I’m the typical hopeful romantic. So even if I had no ticket for the annual Kasadyahan celebration (one of the major events of the Dinagyang Festival) and no official media/photographer’s ID, I woke up really early and ventured into the crowded streets of down town Iloilo armed with nothing but hopeful romanticism and a digital camera.
Good thing I found a spot right behind the fountain in front of the old provincial capitol building. I rented a monoblock chair from a bunch of guys who were taking advantage of the lack of seats at the guest area. And for the sum of 200 pesos I found myself standing on my monoblock chair and enjoying the view. As expected, the Kasadyahan participants performed with their backs to me, hence my very limited camera angles, hahaha. The pictures I managed to take are products of sheer luck and I saw more action behind the scenes (with the dancers frantically changing costumes, throwing bandanas, headresses and props all over the place) rather than the actual performance at the front. It doesn’t help at all when you’re a short girl standing at the tip of your toes. Haha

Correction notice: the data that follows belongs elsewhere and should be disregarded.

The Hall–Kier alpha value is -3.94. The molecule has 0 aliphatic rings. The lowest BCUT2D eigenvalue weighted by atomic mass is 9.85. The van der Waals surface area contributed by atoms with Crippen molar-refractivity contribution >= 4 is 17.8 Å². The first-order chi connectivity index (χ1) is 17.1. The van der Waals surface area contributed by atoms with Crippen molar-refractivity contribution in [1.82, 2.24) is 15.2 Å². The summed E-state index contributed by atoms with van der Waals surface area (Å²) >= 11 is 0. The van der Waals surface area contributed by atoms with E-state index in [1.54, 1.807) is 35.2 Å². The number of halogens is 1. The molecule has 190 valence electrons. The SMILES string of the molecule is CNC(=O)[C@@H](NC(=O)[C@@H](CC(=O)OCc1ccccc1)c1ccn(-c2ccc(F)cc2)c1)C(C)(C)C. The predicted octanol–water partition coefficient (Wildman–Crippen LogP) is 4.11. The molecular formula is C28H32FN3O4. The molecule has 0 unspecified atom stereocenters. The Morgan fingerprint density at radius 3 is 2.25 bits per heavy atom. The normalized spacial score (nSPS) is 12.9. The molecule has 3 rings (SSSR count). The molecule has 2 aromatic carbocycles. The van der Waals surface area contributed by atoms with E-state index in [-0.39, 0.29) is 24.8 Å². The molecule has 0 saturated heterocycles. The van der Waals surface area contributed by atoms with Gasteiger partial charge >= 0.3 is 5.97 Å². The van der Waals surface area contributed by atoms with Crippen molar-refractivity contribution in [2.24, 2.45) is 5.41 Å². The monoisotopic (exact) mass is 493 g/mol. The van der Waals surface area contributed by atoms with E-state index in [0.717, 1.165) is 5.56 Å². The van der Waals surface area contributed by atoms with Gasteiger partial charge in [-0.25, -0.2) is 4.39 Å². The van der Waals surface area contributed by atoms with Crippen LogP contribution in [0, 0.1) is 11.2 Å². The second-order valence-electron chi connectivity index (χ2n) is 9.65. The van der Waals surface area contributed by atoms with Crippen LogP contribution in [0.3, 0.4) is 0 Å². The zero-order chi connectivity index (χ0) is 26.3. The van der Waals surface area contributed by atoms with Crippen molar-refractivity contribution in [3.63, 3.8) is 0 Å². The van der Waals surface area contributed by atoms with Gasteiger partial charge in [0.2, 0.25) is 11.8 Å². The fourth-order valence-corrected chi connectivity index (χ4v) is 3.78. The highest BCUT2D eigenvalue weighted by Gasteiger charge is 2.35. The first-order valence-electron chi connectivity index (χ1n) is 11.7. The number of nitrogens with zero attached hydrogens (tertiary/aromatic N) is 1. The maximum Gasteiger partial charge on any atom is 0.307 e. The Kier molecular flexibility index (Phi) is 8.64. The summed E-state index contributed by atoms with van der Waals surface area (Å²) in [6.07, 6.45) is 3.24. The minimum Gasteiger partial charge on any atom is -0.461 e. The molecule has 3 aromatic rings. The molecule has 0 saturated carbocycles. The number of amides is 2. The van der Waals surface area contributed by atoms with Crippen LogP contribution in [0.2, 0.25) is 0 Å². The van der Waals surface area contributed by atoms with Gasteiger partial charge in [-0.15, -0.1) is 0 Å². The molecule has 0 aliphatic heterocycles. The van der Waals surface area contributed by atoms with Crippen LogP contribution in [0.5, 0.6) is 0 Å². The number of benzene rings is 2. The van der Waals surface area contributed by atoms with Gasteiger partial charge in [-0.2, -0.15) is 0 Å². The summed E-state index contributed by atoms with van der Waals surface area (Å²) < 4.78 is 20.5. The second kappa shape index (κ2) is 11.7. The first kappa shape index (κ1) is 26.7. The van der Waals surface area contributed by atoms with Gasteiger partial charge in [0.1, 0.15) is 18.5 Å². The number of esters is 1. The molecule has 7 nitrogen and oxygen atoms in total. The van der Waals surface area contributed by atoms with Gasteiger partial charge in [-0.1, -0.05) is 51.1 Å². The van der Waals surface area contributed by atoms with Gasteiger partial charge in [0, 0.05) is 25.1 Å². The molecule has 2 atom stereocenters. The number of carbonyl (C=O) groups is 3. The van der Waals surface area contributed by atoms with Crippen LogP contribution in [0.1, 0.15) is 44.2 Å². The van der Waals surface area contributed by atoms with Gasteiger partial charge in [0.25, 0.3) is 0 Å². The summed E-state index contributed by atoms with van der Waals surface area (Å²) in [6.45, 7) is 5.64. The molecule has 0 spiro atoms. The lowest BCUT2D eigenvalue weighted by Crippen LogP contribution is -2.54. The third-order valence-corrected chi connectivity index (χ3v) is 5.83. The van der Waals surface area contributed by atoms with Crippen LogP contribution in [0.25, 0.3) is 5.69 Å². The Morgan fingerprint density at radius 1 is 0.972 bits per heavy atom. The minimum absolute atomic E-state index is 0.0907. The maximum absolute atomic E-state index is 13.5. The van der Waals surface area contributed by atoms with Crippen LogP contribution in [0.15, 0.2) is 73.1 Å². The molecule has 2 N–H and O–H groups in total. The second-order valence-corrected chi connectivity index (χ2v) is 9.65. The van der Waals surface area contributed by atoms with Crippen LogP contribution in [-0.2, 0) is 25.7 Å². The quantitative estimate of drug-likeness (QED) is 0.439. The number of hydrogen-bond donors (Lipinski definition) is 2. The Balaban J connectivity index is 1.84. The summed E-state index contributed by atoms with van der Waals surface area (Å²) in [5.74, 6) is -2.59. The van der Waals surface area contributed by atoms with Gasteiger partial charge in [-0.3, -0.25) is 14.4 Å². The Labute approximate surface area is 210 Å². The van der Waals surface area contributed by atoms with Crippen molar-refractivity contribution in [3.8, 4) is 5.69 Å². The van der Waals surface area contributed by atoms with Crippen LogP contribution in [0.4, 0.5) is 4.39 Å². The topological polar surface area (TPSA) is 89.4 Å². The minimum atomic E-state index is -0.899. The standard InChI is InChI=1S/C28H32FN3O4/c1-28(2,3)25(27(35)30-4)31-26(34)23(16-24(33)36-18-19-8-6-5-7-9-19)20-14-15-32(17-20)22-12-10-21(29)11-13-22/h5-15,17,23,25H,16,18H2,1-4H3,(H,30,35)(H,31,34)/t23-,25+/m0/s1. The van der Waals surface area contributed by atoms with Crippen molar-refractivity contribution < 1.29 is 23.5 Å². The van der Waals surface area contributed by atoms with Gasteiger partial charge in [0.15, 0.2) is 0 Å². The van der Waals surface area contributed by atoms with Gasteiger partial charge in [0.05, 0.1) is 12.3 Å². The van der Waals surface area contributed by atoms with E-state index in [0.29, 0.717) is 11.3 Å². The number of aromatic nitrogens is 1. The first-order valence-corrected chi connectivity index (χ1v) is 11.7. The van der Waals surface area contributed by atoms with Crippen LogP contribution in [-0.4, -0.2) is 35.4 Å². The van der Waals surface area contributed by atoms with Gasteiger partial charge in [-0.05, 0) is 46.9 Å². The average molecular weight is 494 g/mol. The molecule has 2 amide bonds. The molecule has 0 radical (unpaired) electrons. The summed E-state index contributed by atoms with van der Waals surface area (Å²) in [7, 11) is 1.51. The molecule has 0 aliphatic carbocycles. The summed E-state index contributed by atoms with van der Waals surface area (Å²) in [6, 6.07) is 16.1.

History. “Kasadyahan” is an Ilonggo word that roughly translates to “happiness”. And rightly so, because the festive affair centers around the theme of thanksgiving and merrymaking.
The festival showcases cultural dance presentations from all over the island and the entire visayan region with this year’s participants coming from as far away as Miag-ao, Antique, Capiz, and Silay City in Negros. For some time now, the Kasadyahan festival has become a battle of champions with most of the participating tribes or tribus being contest winners from various fiestas or festivals around Western Visayas.
Despite the heat and the effort of dancing through the entire length of the down town area, most of the performers were still dancing and smiling their hearts out. And because of my “strategic” location, I had the privilege of witnessing a rather broader variety of emotions.
Like these girls running off for a quick change of costumes at the back of the judging area…
Or the equally lovely sight of feet, stomping in unison.
There were times when I just couldn’t see a thing when some of the tribes had back drops as huge as a house. So instead, I turned my attention to the people who had a way better view!
While the busy street peddlers didn’t quite mind not seeing any of it.
The Kasadyahan Festival is also a smorgasbord of various DIY’s with props ranging from the ginormous…
…to the thoroughly cultural. Like these handwoven baskets made of bamboo strips.
It is a beautiful blur of colors…
a vibrant mix of candid emotions…
And true to its name, the Kasadyahan Festival is a display of Visayans, having lots and lots of fun!
Hala Bira Iloilo! 🙂